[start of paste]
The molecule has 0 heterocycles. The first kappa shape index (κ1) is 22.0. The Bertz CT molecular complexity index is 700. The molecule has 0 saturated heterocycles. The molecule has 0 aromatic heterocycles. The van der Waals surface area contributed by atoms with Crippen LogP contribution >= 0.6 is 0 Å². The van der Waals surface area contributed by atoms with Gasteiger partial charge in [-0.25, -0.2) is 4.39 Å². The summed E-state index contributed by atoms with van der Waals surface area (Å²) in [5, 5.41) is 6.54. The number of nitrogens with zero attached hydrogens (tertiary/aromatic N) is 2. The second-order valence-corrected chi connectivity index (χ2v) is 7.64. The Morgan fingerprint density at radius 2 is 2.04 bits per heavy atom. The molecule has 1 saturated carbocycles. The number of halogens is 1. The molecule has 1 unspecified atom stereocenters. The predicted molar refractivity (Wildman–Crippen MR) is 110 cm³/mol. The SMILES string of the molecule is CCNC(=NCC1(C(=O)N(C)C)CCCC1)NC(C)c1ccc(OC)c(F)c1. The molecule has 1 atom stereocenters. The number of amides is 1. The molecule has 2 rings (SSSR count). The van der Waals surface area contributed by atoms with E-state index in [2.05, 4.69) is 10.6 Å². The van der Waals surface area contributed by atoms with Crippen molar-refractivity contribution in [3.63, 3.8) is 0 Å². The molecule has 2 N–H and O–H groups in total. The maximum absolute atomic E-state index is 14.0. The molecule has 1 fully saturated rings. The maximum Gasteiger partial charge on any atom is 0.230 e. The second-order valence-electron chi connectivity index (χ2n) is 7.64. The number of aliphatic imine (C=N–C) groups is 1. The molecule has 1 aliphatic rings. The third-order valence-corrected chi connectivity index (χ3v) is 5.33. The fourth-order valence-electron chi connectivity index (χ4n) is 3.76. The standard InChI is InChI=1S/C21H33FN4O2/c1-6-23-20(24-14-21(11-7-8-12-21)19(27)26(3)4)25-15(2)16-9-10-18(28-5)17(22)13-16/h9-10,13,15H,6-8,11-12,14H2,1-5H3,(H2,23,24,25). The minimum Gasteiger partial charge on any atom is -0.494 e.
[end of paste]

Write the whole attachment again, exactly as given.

The molecule has 0 heterocycles. The first kappa shape index (κ1) is 22.0. The Bertz CT molecular complexity index is 700. The molecule has 0 saturated heterocycles. The molecule has 0 aromatic heterocycles. The van der Waals surface area contributed by atoms with Crippen LogP contribution >= 0.6 is 0 Å². The van der Waals surface area contributed by atoms with Gasteiger partial charge in [-0.25, -0.2) is 4.39 Å². The summed E-state index contributed by atoms with van der Waals surface area (Å²) in [5, 5.41) is 6.54. The number of nitrogens with zero attached hydrogens (tertiary/aromatic N) is 2. The second-order valence-corrected chi connectivity index (χ2v) is 7.64. The Morgan fingerprint density at radius 2 is 2.04 bits per heavy atom. The molecule has 1 saturated carbocycles. The number of halogens is 1. The molecule has 1 unspecified atom stereocenters. The predicted molar refractivity (Wildman–Crippen MR) is 110 cm³/mol. The SMILES string of the molecule is CCNC(=NCC1(C(=O)N(C)C)CCCC1)NC(C)c1ccc(OC)c(F)c1. The molecule has 1 atom stereocenters. The number of amides is 1. The molecule has 2 rings (SSSR count). The van der Waals surface area contributed by atoms with E-state index in [2.05, 4.69) is 10.6 Å². The van der Waals surface area contributed by atoms with Crippen molar-refractivity contribution in [3.63, 3.8) is 0 Å². The molecule has 2 N–H and O–H groups in total. The maximum absolute atomic E-state index is 14.0. The molecule has 1 fully saturated rings. The maximum Gasteiger partial charge on any atom is 0.230 e. The second-order valence-electron chi connectivity index (χ2n) is 7.64. The number of aliphatic imine (C=N–C) groups is 1. The molecule has 1 aliphatic rings. The third-order valence-corrected chi connectivity index (χ3v) is 5.33. The fourth-order valence-electron chi connectivity index (χ4n) is 3.76. The standard InChI is InChI=1S/C21H33FN4O2/c1-6-23-20(24-14-21(11-7-8-12-21)19(27)26(3)4)25-15(2)16-9-10-18(28-5)17(22)13-16/h9-10,13,15H,6-8,11-12,14H2,1-5H3,(H2,23,24,25). The minimum Gasteiger partial charge on any atom is -0.494 e.